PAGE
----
# PostgreSQL Installation and Configuration

Also referred to as Postgres, PostgreSQL is an object-relational database management system with emphasis on extensibility and standards compliance.

PostgreSQL can handle workloads ranging from small single-machine applications to large Internet-facing applications, or for data warehousing, with many concurrent users. PostgreSQL is ACID-compliant and transactional. PostgreSQL has updatable views and materialized views, triggers, foreign keys, supports functions and stored procedures, and offers other expandability.

PostgreSQL is developed by the PostgreSQL Global Development Group, a diverse group of many companies and individual contributors. It is free and open-source, released under the terms of the PostgreSQL License, a permissive software license. For more information, visit https://www.postgresql.org/.

## Prerequisites

### System Requirements

Platform 64 Bit 32 Bit
Windows Version 2016; 2012 R2 and R1; 2008 R2, 7, 8, and 10 2008 R1, 7, 8, and 10

### PostgreSQL Installer

Use the following installer to set up PostgreSQL: postgresql-10.1-2-windows-x64.exe or later version. The PostgreSQL executable is installed as part of the HyperMesh software installation. You will see another installer along with Altair Simulation products for installing PostGresDB.

## Install PostgreSQL

In this section you will learn how to install PostgreSQL.

It is recommended to perform the installation using the values and options as detailed below. Also, when prompted for a Windows admin password, create a new password.

1. Open a command prompt in admin mode.
2. Launch the installer (postgresql-10.1-2-windows-x64.exe) from the command prompt.
Note: You should launch the installer from the command prompt only. This will auto-resolve the path to Windows native utilities needed for PostgreSQL to install and work correctly.
3. Launch the pgAdmin 4 tool (included with the installation) in admin mode, and add one user with full rights:
1. Expand the Servers node until you see the Login/Group Roles node, as shown in the following image.
3. On the General tab in the Name field, type hweuser.
4. Click the Definition tab, and complete the following:
• In the Password field, type hwe_123.
• Set the connection limit at 30 if it is not specified.
5. Click the Privileges tab and set all fields to Yes.
6. Click Save.
4. Create a customized pg_hba.conf file:
2. Copy and paste the following code into the text editor.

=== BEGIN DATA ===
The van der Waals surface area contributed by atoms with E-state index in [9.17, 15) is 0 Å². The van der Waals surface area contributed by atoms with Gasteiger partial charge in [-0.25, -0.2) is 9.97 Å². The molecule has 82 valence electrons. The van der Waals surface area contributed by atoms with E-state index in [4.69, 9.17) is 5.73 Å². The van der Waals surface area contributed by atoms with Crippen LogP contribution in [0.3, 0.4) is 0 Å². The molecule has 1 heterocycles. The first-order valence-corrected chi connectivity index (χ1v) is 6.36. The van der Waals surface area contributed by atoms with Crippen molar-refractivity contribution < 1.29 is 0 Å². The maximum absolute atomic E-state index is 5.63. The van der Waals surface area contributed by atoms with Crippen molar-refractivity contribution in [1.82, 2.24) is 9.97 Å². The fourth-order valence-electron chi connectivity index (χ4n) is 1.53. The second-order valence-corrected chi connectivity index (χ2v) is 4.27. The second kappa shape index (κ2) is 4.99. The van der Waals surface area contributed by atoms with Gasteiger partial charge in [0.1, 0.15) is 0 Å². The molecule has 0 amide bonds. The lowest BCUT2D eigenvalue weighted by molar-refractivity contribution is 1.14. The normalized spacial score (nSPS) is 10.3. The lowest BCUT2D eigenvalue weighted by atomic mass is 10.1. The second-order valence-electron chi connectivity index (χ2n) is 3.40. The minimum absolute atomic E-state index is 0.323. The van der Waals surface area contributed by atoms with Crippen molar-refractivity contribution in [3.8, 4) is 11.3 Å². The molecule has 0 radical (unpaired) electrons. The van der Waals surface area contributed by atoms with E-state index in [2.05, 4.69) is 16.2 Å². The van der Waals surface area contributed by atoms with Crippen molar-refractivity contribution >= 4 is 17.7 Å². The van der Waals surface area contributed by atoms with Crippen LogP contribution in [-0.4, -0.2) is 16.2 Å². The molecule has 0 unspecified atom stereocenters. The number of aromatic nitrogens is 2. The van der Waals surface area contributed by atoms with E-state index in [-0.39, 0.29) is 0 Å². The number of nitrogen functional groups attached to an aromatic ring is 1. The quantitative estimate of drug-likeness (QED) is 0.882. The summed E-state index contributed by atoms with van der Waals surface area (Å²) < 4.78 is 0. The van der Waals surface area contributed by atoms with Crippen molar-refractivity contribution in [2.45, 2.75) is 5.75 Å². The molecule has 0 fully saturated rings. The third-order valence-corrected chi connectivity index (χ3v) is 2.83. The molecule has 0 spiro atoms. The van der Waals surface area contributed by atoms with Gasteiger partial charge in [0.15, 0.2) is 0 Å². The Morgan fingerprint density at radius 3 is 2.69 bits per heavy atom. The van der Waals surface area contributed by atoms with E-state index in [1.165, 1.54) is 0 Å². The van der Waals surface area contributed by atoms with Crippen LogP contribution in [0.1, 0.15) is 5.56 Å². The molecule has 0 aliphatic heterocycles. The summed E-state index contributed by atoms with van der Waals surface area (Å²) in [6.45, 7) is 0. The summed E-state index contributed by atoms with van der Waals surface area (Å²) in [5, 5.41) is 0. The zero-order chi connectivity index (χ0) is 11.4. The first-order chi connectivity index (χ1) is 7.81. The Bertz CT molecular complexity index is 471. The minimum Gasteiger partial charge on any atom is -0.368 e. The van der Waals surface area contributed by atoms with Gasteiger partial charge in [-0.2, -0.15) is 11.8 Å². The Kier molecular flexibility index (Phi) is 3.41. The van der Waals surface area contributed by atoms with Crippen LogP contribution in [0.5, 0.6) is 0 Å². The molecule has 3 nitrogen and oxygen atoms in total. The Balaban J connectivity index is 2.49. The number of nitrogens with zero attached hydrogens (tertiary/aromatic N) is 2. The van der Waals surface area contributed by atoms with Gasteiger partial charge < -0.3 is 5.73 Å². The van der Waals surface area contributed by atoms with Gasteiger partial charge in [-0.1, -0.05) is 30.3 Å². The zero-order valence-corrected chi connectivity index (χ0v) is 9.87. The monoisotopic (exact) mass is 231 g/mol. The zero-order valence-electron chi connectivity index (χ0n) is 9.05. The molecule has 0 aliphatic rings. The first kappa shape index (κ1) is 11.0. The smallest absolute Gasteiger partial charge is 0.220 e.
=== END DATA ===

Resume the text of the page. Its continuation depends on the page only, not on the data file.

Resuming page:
# PostgreSQL Client Authentication Configuration File
# ===================================================
#
# Refer to the "Client Authentication" section in the PostgreSQL
# documentation for a complete description of this file.  A short
# synopsis follows.
#
# This file controls: which hosts are allowed to connect, how clients
# are authenticated, which PostgreSQL user names they can use, which
# databases they can access.  Records take one of these forms:
#
# local      DATABASE  USER  METHOD  [OPTIONS]
# host       DATABASE  USER  ADDRESS  METHOD  [OPTIONS]
# hostssl    DATABASE  USER  ADDRESS  METHOD  [OPTIONS]
# hostnossl  DATABASE  USER  ADDRESS  METHOD  [OPTIONS]
#
# (The uppercase items must be replaced by actual values.)
#
# The first field is the connection type: "local" is a Unix-domain
# socket, "host" is either a plain or SSL-encrypted TCP/IP socket,
# "hostssl" is an SSL-encrypted TCP/IP socket, and "hostnossl" is a
# plain TCP/IP socket.
#
# DATABASE can be "all", "sameuser", "samerole", "replication", a
# database name, or a comma-separated list thereof. The "all"
# must be enabled in a separate record (see example below).
#
# USER can be "all", a user name, a group name prefixed with "+", or a
# comma-separated list thereof.  In both the DATABASE and USER fields
# you can also write a file name prefixed with "@" to include names
# from a separate file.
#
# ADDRESS specifies the set of hosts the record matches.  It can be a
# host name, or it is made up of an IP address and a CIDR mask that is
# an integer (between 0 and 32 (IPv4) or 128 (IPv6) inclusive) that
# specifies the number of significant bits in the mask.  A host name
# that starts with a dot (.) matches a suffix of the actual host name.
# Alternatively, you can write an IP address and netmask in separate
# columns to specify the set of hosts.  Instead of a CIDR-address, you
# can write "samehost" to match any of the server's own IP addresses,
# or "samenet" to match any address in any subnet that the server is
# directly connected to.
#
# METHOD can be "trust", "reject", "md5", "password", "scram-sha-256",
# "gss", "sspi", "ident", "peer", "pam", "ldap", "radius" or "cert".
# "scram-sha-256" are preferred since they send encrypted passwords.
#